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Rethinking Ways to Prescribe Disability Insurance

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Financial planning begins with income planning, and an income plan must start by providing some form of guarantee that a source of income will always be available in the event of a disability during a person’s working career. Disability insurance protects the one thing that allows all other wealth creation – income.

There are some key issues for professional insurance agents to consider when evaluating the needs of their clients. However, we tend to dwell on numbers and occupational classifications from field underwriting guides. Perhaps there are more appropriate ways to approach your clients’ needs.

Think income percentage, not benefit amount

In the event of a disability, most people will need to replace between 65 and 75 percent of their income just to stay afloat, regardless of their income level. Such third-party sources as the U.S. Labor Department show us that most people are within six weeks of personal bankruptcy. Higher income earners are not immune to this problem, as they tend to buy larger and more expensive homes, automobiles, furnishings, etc. As income rises, so does the desire to own more expensive items, so the percentage of required income doesn’t change.

A person earning $100,000 a year will most likely need a monthly disability benefit of $5,416 to $6,250 (65 and 75 percent of prior income, respectively). A person earning $500,000 a year will need the same percentage of income replacement, but with the monthly benefit adjusted to between $27,083 and $31,250 (65 and 75 percent of prior income, respectively).

Don’t get caught up in the dollar amount of the monthly benefit, for you will often miss the forest for the trees. Thinking in terms of the percentage of required income replacement eliminates these barriers and forces you to think about the total risk exposure. But what happens when the carrier’s limits are too low for your client’s real needs? Certain disability insurance companies do indeed offer higher limits than others. It will be important for you to get to know which carriers these are, so that you can offer a sound disability financial plan.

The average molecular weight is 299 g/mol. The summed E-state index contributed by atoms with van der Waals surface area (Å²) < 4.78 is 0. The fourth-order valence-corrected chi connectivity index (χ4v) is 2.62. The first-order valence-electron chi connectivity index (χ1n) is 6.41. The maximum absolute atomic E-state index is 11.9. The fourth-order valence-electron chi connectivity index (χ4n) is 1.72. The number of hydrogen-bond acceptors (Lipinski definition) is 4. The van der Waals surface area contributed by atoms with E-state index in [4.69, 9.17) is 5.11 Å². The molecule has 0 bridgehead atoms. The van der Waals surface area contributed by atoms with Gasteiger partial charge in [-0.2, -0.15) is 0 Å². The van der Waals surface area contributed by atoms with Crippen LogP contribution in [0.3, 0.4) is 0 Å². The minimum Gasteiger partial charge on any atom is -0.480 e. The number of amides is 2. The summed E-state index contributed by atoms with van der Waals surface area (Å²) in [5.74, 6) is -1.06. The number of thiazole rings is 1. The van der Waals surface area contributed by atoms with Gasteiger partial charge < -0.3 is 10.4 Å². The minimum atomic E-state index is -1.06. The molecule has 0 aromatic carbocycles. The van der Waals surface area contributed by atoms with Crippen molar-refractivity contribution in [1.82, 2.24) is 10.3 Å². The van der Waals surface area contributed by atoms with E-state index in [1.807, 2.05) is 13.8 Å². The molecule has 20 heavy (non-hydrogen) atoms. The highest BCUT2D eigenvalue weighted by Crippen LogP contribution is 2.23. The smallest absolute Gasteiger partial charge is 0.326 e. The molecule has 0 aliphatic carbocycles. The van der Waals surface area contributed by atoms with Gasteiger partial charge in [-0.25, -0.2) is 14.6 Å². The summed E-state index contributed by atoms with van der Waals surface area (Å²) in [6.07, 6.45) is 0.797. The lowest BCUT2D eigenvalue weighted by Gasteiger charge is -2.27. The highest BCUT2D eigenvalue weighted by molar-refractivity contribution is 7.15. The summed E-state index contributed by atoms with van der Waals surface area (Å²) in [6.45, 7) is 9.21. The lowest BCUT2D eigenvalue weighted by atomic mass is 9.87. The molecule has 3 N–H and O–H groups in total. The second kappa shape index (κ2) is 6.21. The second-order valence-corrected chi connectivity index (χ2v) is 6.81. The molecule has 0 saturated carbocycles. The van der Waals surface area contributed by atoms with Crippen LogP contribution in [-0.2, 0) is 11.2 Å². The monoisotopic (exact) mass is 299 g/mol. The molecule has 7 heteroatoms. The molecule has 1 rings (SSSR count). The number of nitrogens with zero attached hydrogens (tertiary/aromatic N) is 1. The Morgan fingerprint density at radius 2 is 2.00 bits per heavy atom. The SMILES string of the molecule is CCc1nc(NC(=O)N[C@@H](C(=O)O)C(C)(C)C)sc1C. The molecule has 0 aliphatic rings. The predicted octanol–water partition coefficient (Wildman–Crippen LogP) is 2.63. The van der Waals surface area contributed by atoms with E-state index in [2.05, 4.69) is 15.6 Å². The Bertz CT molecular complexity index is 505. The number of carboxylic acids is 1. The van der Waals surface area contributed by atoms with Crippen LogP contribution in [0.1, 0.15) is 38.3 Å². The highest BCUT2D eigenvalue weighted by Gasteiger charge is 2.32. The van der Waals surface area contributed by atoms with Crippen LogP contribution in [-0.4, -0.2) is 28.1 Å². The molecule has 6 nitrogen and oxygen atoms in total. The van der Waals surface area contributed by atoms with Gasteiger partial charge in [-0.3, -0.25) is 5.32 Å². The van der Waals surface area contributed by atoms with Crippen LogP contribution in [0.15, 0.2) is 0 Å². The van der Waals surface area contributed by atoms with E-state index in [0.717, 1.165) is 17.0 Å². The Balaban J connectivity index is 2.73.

Think creatively, not by the book

Sometimes, producers encounter a case that may at first appear to be uninsurable. As a professional insurance agent, it is our duty to explore options – not to say, “I cannot help you at all.”

Special occupations, such as oil rig workers, firefighters, pilots, athletes, and entertainers may seem uninsurable, but there are indeed insurance companies that will consider covering these types of workers.

What about age? Many producers may assume that disability insurance sales must stop at age 60. However, certain markets may, under certain circumstances, write people much older than 60.

What about health issues? Many producers believe that an impaired risk for disability insurance is too difficult to handle. Yet there are markets that can work with numerous impaired risk plans.

Think about the business, not just the individual

Far too often we assume disability insurance means only one thing – individual, non-cancelable personal disability insurance. An analysis of most businesses finds that risk exposures due to disability of key persons, owners, or employees, may pose serious threats to the life of a business.

Many businesses with partners, or with more than one corporate owner, have some type of buy-sell agreement. However, many of these buy-sell agreements address death and not disability. A business may need to insure the buy-sell against a disability of one of the owners or partners for up to tens of millions of dollars.

Through their property and casualty broker, most businesses have business interruption insurance that says, “business expenses shall be paid if you are unable to open your doors for business due to fire, theft, vandalism, etc.” But what if the business’ doors cannot open because your client – the business owner – cannot physically function because of a disability? Business overhead expense coverage is designed to cover business expenses while the owner is disabled.

Think special, not just normal

Many producers slow down when they discover that their prospect has a situation that is “obviously” uninsurable. Do you know how many people are heading toward the Middle East to rebuild Iraq and develop numerous other infrastructures? Thousands. Many are employed by regular businesses here in the United States, and have a chance to participate in post-war rebuilding.

How about “normal” situations? All businesses need buy-sell, business overhead expense, and key person coverage, as noted above – but what about insuring a severance agreement? Businesses that offer such agreements must also make sure that the departing employee has full benefits. The problem is that disability plans have a clause that requires a person to be “actively at work.” The minute an employee leaves the company, they are no longer working and thus do not have any disability insurance coverage. A severance agreement disability insurance plan can cover these large gaps in contract provisions.

Try rethinking your disability insurance sales approach by using these simple ideas, and it should be far less confusing, serve your clients better, and end up more profitable for you.

Thomas Petersen is the vice president of marketing for Petersen International Underwriters. He can be reached at [email protected] or 800.845.8816.

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